Stop Tailgating and Following Too
As you drive professionally, you control the space around your truck. Tailgating, or following too closely behind the vehicle in front of yours, is both rude and dangerous. To some degree, you also control the space behind your truck to prevent others from being in a position to tailgate you.
According to this section of the Federal Motor Carrier Safety Administration's website,
Following too closely may be defined as, "situations in which one vehicle is following another vehicle so closely that even if the following driver is attentive to the actions of the vehicle ahead he/she could not avoid a collision in the circumstance when the driver in front brakes suddenly."
In the following YouTube video -- "California DMV -
Rules of the Road #15 - Following Distance" - the advice given is to
leave two seconds of following distance behind the vehicle in front of
yours. Remember that this is for a car, not a tractor trailer.
The formula to calculate Total Stopping Distance
Vicki took the following photos when she was on the road with Mike during June and July 2009. As you will see, they are quite instructive.
The first group of photos is of signs that can be seen
along various roadways in the United States.
|A sign that reads "Don't Get a Ticket - Leave More Space." Obviously, this is geared toward four-wheel vehicles that cut too closely in front of big trucks.|
|A sign that reads "Targeted Enforcement Area." You may be more likely to be watched in places with this sign posted.|
|A sign that reads "Don't Tailgate." No other explanation is needed, is there?|
|A sign that reads "Beware of
The definition of an aggressive driver is not dependent on the vehicle being driven (as we shall soon see).
This second group of photos shows trucks and cars following behind each other in various types of traffic situations.
Some of them show definite problems of following too closely.
| The following distance
between a car and a big truck behind it, in stopped traffic on I-95
south of Washington, DC.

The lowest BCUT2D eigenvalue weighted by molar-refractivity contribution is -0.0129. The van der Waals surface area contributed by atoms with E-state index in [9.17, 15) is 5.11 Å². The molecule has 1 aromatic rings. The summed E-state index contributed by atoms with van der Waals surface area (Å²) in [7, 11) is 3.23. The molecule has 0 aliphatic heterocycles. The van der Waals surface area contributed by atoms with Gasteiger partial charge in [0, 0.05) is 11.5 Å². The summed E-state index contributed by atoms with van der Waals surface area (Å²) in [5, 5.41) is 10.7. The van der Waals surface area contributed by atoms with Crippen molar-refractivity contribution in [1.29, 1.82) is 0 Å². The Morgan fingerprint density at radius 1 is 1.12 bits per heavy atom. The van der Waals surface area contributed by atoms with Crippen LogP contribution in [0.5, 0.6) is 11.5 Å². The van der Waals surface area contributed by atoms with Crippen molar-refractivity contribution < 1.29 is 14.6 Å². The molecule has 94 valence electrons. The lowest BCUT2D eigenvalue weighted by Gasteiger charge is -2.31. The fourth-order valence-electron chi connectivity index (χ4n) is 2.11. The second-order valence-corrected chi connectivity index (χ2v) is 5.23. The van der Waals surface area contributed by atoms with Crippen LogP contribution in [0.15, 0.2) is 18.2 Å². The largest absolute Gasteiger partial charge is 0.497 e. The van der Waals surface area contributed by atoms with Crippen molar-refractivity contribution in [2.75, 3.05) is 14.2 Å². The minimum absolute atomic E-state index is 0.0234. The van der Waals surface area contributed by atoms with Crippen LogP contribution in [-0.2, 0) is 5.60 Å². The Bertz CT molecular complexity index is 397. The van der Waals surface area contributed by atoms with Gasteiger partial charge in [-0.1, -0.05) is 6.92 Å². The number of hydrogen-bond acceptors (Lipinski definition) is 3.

It appears the truck driver is vitally aware of the space in front of him.
|Four different following distance set-ups at highway speeds in fairly heavy traffic on I-20 west of Columbia, SC:|
|A big truck following behind a car at highway speeds on I-20, a little too closely.|
|This is Vicki's favorite photo of this series.|
|The big truck in the left
lane is tailgating a car at highway speeds on I-20.
The trucker is so close that it looks like the truck is pushing the car down the road!
|The following distance of two big trucks on the opposite side of the interstate in stalled traffic.|
|The white truck in the
outside lane is behind another big truck; the red truck in the middle
lane is behind a car.
Is there sufficient room?
|Then the "oops!" photo... or is that "ouch!"?|
This picture is from Wikimedia, having this description: "A rear-end collision in Yate, near Bristol, England, in July 2004. The car failed to stop when the articulated lorry stopped at a roundabout. The car's bonnet can be seen deep under the rear of the lorry. There were no injuries."
The British term "lorry" is equivalent to a big truck in the USA, just as a "bonnet" is what Americans would call a car's hood.
This final photo summarize our advice to all drivers regarding this subject.
|A sign reading: "Maintain safe distance between vehicles."|
Are Tailgaters Involved in "Accidents"?
Wikipedia defines an "accident" as "a specific, identifiable, unexpected, unusual and unintended external action which occurs in a particular time and place, without apparent or deliberate cause but with marked effects. ..."
Based on this, we conclude that any collision that involves tailgating cannot technically be called an accident because it could have been expected. Think about that.
Advice to Professional Truck Drivers
The FMCSA's two overarching tips on this subject are:
We encourage you to read the details on their website.
We'll go into more detail on proper following distance on another page.
Money saving tip: Even seemingly minor incidents that happen as a result of tailgating are totally avoidable. They are preventable. Besides being downright embarrassing, they can be injurious, time-consuming and expensive.
Wikipedia says regarding a rear-end collision:
One of the risks of following too closely is the accusation of being an aggressive driver or having road rage. Since you are the professional, please practice professionalism.
Is there anything you can do if someone is following you too closely? Yes, there is! Simply slow down enough to make the driver behind you want to pass you!
Consider the many potential costs associated with rear-end collisions:
Our advice: Just don't tailgate!
Vicki Simons is pleased to
be part of this initiative:
(Click the image to go
to the Facebook page.)
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It neither substitutes for professional advice nor negates user responsibility to do due diligence.